Just yesterday I uploaded my packages for chromium and chromium-ungoogled to 117.0.5938.92. Only to discover right before heading to bed that there’s a new security update available… Chromium 117.0.5938.132 fixes a zero-day vulnerability in libvpx (CVE-2023-5217) which is already actively exploited to install spyware on computers.
The chromium packages for 117.0.5938.132 are already available in my repository. The chromium-ungoogled packages are currently compiling and will become available in the evening (CET timezone) i.e. later today.
It’s highly recommended to upgrade to my latest chromium and chromium-ungoogled packages.
Liveslak updates! Quite soon after my August ISO refresh, I used some free moments to implement a request of sorts and fix some longstanding bugs.
Version 1.8.0 of the liveslak scripts is now available, containing these enhancements and fixes.
Links to the liveslak git repository and download locations are at the bottom of this post. Of course, the new functionality and fixes are also present in a fresh batch of Slackware Live ISO images.
New features of liveslak 1.8.0
LUKS encrypted containers for your homedirectory and for persistence are now supporting many more filesystems, not just ext2/4 but also btrfs, f2fs, jfs or xfs. The lack of f2fs support was mentioned by a visitor of this blog and I thought that was useful feedback.
The accompanying scripts iso2usb.sh and isocomp.sh now support this filesystem choice via a new ‘-F‘ switch.
Note that the Linux partition of a USB Live thumbdrive remains ext4 formatted, because liveslak uses extlinux to boot on a BIOS computer.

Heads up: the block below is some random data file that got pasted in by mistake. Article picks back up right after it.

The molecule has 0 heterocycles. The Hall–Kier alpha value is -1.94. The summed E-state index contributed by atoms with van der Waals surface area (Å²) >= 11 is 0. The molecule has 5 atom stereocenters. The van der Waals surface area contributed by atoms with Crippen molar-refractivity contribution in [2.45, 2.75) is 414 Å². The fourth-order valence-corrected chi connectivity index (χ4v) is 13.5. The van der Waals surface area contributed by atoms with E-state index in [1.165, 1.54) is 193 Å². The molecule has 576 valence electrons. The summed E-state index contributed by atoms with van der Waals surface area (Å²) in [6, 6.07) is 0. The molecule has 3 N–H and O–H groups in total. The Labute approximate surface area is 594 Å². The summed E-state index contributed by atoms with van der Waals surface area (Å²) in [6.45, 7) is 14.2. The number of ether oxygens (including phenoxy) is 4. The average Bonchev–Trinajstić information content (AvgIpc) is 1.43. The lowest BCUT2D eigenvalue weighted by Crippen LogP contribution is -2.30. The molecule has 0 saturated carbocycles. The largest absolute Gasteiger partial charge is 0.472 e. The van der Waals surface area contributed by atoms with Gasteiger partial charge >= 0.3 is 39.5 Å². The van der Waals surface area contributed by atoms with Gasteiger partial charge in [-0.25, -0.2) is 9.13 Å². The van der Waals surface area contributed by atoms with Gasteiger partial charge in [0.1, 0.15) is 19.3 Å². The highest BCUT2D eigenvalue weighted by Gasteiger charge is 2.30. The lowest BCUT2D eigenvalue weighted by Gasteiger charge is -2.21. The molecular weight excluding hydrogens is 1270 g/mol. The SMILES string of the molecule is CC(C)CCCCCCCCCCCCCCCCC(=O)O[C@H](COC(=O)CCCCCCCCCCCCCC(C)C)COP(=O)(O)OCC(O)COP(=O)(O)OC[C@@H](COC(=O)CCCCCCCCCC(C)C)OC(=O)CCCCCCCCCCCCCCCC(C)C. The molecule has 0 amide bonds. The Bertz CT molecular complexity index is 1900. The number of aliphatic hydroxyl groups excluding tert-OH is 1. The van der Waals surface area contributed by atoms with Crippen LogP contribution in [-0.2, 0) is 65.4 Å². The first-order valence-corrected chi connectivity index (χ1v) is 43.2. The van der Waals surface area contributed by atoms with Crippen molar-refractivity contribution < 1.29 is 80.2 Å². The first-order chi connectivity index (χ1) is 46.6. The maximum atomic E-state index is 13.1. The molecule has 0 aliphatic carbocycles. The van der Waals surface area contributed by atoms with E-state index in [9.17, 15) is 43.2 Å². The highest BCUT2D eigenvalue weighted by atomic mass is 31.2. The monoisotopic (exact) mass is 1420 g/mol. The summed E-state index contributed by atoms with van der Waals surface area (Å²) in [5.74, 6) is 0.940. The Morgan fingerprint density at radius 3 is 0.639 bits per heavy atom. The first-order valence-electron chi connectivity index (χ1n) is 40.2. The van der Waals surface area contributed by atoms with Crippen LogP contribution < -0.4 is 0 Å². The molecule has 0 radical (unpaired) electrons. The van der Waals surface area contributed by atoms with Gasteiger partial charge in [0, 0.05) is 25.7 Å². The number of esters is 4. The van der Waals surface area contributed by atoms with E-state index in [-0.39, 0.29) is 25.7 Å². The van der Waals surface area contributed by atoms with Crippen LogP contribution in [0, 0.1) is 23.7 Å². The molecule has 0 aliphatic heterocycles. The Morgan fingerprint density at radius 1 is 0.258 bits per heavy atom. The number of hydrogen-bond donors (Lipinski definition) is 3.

The upslak.sh script can now extend the size of the LUKS encrypted container files on your USB thumbdrive, in case you run out of storage there.
I fixed the pxeserver script and expanded its functionality:
PXE boot of a UEFI computer finally works.
Note that this may not work for you out of the box, because there are two implementations in dnsmasq to support UEFI PXE boot… and sometimes, one will work and the other won’t. So, you may have to open the /usr/local/sbin/pxeserver script in an editor and look for the section where a number of ‘dhcp-match‘ and ‘dhcp-boot‘ lines is commented out. If you remove the comment characters from these 8 lines and instead, add a comment character ‘#’ in front of the ‘dhcp-match‘ and ‘pxe-service‘ lines a bit higher up, your UEFI computer might actually succeed in booting over the network.
NAT firewalling can be optionally enabled in case PXE clients wouldn’t have Internet access otherwise.
I fixed the hang during shutdown/reboot when liveslak is a PXE client.
I fixed UEFI boot using GRUB when the live ISO had been ‘dd’-ed or ‘cp’-ed directly to a USB thumbdrive. You would end at the GRUB prompt instead of booting into the OS.
It took me quite a while because this bug was introduced in Feb 2019 (!), and I never found the time to investigate. Eventually looking into it during a weekend of solitude caused an epiphany.
I added support for a dark theme in KDE Plasma based ISOs, with the LEAN ISO as an example (that one also gets a new login/desktop background image taken from my photo collection with every ISO refresh).
Lots of other small fixes and enhancements, read the Git log for more information.
Booting from an on-disk ISO file
Liveslak supports Ventoy, a multi-boot manager for removable media like USB thumbdrives which lets you boot any ISO image you store on the disk, selecting from a GRUB menu it creates on the fly.
Because liveslak implements the “Ventoy-compatible” guideline, any Slackware Live ISO works out of the box on Ventoy. Support for encrypted persistence and homedirectory containers on a Ventoy disk is offered by the ISO companion script ‘isocomp.sh‘.
You can find the details in the git commit message.
Install Slackware using a liveslak ISO
A quick reminder that you can use a liveslak ISO to install Slackware to your hard drive from its official package repository (using a network installation from a HTTP, FTP, NFS or Samba server).